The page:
roofs, roof leaks, roof problems,
roof failures, roof consulting, roofing experts, BUR, Modified Bitumen,
advice, testing & litigation support
systems and construction
"The Hannover Principles: Design for Sustainability"
Insist on rights of humanity and nature to co-exist in a healthy,
supportive, diverse and sustainable condition.
Recognize interdependence. The elements of human design interact with and
depend upon the natural world, with broad and diverse implications at
every scale. Expand design considerations to recognizing even distant
Respect relationships between spirit and matter. Consider all aspects of
human settlement including community, dwelling, industry and trade in
terms of existing and evolving connections between spiritual and material
Accept responsibility for the consequences of design decisions upon human
well-being, the viability of natural systems and their right to coexist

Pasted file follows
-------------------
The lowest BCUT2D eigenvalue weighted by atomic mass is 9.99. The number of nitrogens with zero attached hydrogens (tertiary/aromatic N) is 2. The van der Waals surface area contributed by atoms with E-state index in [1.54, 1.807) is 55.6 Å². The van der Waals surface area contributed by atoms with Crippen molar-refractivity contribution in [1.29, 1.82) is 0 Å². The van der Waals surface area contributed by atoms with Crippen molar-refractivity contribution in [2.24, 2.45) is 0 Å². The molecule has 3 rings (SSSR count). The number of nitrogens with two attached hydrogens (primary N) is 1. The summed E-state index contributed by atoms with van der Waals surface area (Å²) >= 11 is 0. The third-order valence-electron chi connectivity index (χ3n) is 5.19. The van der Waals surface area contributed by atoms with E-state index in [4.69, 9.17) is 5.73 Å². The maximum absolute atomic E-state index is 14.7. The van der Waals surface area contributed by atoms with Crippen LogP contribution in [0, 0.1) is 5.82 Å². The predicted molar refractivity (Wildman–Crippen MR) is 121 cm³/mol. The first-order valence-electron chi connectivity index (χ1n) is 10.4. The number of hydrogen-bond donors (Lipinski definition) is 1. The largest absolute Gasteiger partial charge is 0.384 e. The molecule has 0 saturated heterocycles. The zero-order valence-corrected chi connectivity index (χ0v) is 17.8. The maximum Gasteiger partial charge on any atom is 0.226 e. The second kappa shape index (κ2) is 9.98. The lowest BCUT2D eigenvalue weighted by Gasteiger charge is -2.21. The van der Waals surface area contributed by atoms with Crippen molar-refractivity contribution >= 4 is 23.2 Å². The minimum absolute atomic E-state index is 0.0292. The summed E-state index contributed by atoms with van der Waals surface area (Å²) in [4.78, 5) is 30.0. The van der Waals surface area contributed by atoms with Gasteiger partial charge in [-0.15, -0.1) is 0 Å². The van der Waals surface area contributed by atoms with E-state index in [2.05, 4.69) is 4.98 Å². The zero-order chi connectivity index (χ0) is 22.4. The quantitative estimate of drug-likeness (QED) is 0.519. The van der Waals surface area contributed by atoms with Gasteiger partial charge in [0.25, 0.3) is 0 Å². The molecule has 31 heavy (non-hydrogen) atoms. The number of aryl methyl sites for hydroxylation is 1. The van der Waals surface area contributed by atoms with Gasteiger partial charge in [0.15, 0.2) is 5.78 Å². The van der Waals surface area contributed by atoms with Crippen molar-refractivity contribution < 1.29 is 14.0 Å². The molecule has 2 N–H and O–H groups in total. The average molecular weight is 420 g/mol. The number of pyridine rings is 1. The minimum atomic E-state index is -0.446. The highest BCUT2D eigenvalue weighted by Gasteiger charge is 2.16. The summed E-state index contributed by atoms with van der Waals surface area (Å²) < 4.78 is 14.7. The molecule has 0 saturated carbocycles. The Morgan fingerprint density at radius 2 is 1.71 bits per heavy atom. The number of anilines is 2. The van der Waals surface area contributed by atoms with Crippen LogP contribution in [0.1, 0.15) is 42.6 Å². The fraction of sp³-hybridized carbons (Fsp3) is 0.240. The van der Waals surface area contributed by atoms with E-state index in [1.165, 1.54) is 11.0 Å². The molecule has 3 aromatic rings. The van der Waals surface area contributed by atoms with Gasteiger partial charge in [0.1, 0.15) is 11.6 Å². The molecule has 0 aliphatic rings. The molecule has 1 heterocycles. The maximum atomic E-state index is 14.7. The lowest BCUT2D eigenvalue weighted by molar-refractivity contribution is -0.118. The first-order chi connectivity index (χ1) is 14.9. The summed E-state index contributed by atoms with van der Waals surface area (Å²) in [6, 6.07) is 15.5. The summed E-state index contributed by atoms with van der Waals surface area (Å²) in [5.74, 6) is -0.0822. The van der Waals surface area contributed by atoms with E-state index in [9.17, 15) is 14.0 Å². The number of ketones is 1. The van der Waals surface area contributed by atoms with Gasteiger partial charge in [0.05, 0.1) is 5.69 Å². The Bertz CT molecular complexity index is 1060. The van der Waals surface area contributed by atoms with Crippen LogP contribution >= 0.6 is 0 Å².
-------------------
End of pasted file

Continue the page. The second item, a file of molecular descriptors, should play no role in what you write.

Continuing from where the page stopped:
Create safe objects of long-term value. Do not burden future generations
with requirements for maintenance or vigilant administration of potential
danger due to the careless creation of products, processes or standards.
Eliminate the concept of waste. Evaluate and optimize the full life-cycle
of products and processes, to approach the state of natural systems, in
which there is no waste.
Rely on natural energy flows. Human designs should, like the living world,
derive their creative forces from perpetual solar income. Incorporate this
energy efficiently and safely for responsible use.
Understand the limitations of design. No human creation lasts forever and
design does not solve all problems. Those who create and plan should
practice humility in the face of nature. Treat nature as a model and
mentor, not as an inconvenience to be evaded or controlled.
Seek constant improvement by the sharing of knowledge. Encourage direct
and open communication between colleagues, patrons, manufacturers and
users to link long term sustainable considerations with ethical
responsibility, and re-establish the integral relationship between natural
processes and human activity."
Copyright 1992 by William McDonough
Architects, all rights reserved.